I did say that Christ Jesus has set down in the Word a perfect platform of Church-government in all morals; I say ‘in all morals’ because the Word does not teach us anything of circumstances, physical as physical. Scriptura talia non ponit, sed supponit [Scripture does not appoint such things, but supposes them]: The Scripture says not that the Worship of God must have a time, a place, when, and where it’s to be performed, a person, who is to perform it, a habit, or garments on the person that worships; the Scripture teaches none of these, but supposes that they are and must be, because nature teaches that without time, place, person, habit, gesture, it’s impossible that these or any human actions can be; and therefore Prelatical Formalists do without all sense or reason require that we should prove by Scripture, the law∣fulness of time, place, person, habit, gesture in God’s worship; for these are presupposed in all actions, natural, civil, religious, private, public, lawful, unlawful, in acts of arts, sciences, of moral conversing and all…”
“As the profession, whether actual or habitual, in a local and bodily approach, or in verbal titles of honor, in which we honour great personages, by bowing to them, in prostration and kneel∣ing, is an act in its state civil, not religious, we intending… only to conciliate honor to them suitable to their place and dignity: so a profession, whether actual or habitual, in a religious bodily approach to God, either by prayer or prostration, or inclination of the body tending to the honor of God, is a religious act. Now bodily prostration of itself, is a thing in its nature indifferent…
Letter 179 in Letters of Samuel Rutherford (1891; Edinburgh: Banner of Truth, 2006), pp. 343-4
“As far as I rawly conceive, I think that God is praised two ways: 1st. By a concional profession of His highness before men, such as is the very hearing of the word, and receiving of either of the sacraments; in which acts by profession, we give out to men, that He is our God with whom we are in covenant, and our Lawgiver. Thus eating and drinking in the Lord’s Supper, is an annunciation and profession before men, that Christ is our slain Redeemer. Here, because God speaketh to us, not we to Him, it is not a formal thanksgiving, but an annunciation or predication of Christ’s death—concional, not adorative—neither hath it God for the immediate object, and therefore no kneeling can be here.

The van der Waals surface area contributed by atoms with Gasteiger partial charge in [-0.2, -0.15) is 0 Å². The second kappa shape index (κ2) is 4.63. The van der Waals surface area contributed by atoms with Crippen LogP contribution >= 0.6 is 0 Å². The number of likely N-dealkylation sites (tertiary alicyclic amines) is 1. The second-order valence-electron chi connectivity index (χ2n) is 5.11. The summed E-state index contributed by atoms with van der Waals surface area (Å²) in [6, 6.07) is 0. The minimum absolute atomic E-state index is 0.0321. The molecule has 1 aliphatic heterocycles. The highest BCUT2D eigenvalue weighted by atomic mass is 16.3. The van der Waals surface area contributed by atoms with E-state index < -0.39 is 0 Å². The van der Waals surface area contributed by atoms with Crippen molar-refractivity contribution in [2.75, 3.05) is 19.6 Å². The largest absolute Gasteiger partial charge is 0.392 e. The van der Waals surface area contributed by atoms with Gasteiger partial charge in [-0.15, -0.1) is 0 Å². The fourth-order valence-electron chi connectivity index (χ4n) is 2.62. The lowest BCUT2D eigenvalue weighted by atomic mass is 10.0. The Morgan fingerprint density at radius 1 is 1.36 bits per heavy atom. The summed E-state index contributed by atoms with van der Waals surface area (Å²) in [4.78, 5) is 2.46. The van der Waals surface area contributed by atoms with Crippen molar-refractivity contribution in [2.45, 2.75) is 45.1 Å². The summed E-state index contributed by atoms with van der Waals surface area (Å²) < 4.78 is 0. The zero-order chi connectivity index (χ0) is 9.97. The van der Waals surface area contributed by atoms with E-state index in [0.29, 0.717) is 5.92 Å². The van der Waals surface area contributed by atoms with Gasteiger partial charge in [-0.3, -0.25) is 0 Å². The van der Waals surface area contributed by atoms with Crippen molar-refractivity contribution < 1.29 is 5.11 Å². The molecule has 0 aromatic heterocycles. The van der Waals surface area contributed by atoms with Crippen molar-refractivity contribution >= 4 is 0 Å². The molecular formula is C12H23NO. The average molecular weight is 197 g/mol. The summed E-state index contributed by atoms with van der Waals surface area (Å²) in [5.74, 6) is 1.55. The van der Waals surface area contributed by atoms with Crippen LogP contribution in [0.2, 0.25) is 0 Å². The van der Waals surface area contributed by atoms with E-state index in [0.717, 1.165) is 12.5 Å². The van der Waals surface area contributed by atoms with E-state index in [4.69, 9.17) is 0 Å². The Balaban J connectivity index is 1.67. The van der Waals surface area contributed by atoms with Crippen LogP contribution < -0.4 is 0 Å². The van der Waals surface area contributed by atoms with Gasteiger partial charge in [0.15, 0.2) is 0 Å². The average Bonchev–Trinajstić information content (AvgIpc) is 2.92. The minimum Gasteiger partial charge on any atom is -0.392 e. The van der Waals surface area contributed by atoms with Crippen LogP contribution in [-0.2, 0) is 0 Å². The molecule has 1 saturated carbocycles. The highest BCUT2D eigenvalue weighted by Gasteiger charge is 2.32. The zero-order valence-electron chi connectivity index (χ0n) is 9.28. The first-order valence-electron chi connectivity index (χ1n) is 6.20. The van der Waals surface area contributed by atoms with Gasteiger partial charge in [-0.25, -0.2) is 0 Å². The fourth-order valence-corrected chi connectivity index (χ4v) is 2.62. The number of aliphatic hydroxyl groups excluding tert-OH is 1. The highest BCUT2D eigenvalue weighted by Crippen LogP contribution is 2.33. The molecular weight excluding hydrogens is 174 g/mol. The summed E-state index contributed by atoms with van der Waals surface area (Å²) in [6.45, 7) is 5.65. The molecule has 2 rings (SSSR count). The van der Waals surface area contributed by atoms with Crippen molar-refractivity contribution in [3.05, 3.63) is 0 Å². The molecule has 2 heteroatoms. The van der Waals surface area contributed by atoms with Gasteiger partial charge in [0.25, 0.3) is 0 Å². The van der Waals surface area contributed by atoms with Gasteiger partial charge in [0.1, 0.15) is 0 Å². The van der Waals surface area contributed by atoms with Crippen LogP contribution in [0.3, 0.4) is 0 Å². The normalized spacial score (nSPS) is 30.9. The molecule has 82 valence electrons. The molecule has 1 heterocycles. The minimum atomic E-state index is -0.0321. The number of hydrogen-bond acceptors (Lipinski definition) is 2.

2ndly. There is another praising of God, formal, when we are either formally blessing God, or speaking His praises. And this I take to be twofold:
1. When we directly and formally direct praises and thanksgiving to God. This may well be done kneeling, in token of our recognizance of His Highness; yet not so but that it may be done standing or sitting, especially seeing joyful elevation (which should be in praising) is not formally signified by kneeling.
2. When we speak good of God, and declare His glorious nature and attributes, extolling Him before men, to excite men to conceive highly of Him. The former I hold to be worship every way immediate, else I know not any immediate worship at all; the latter hath God for the subject, not properly the object, seeing the predication is directed to men immediately, rather than to God; for here we speak of God by way of praising, rather than to God. And, for my own part, as I am for the present minded, I see not how this can be done kneeling, seeing it is prædicatio Dei et Christi, non laudatio aut benedictio Dei. [A preaching of God and Christ, and not a praising or blessing of God.] But observe, that it is formal praising of God, and not merely concional, as I distinguished in the first member; for, in the first member, any speaking of God, or of His works of creation, providence, and redemption, is indirect and concional praising of Him, and formally preaching, or an act of teaching, not an act of predication of His praises. For there is a difference betwixt the simple relation of the virtues of a thing (which is formally teaching), and the extolling of the worth of a thing by way of commendation, to cause others to praise with us.”
A Brief Explication of the Other Fifty Psalms, from Ps. 50 to Ps. 100 (London, 1653), on Ps. 88:9
“4. As in serious prayer, specially in secret, the affections of the heart do utter themselves in the answerable gestures of the body, as well as in the voice and words of the mouth: so those gestures have their own speech unto God, no less than the words of the mouth have; as here, ‘I have stretched out my hands unto Thee,’ is brought forth to express his submissive rendering up of himself unto God and his dependance upon him.”
A Brief Explication of the Last Fifty Psalms from Ps. 100 to the End (London, 1654), on Ps. 141, verse 2
“6. Our prayers unto God should be joined with submissiveness of spirit, self-denial and hopeful dependance on God: for so much does the gesture of lifting up of the hands in prayer of its own nature signify, and therefore here the gesture is put for the prayer, which should be joined with such an inward disposition; ‘Let the lifting up of my hands be as evening sacrifice.'”
An Expositon of All St. Paul’s Epistles… (London, 1659), on 1 Tim. 2, verse 8
“;Lifting up’, As to the body, he requires that the gesture should be such as may testify reverence to the divine Majesty, and may enkindle our devotion, which kind of gesture is the lifting up of the hands, whether they be spread abroad, or closed together.”
A Brief Exposition of the Prophecies of Haggai, Zechariah & Malachi (London, 1654), on Zech. ch. 3
“3. It is the duty of God’s servants, especially in hard times, to be much with God and found in their duty whatever may come, to make much use of Christ for coming speed at God’s hand, to set themselves always in their duty, as in his sight and to study to be approven of Him, all which is imported in his posture, he was ‘standing before the angel of the Lord’…“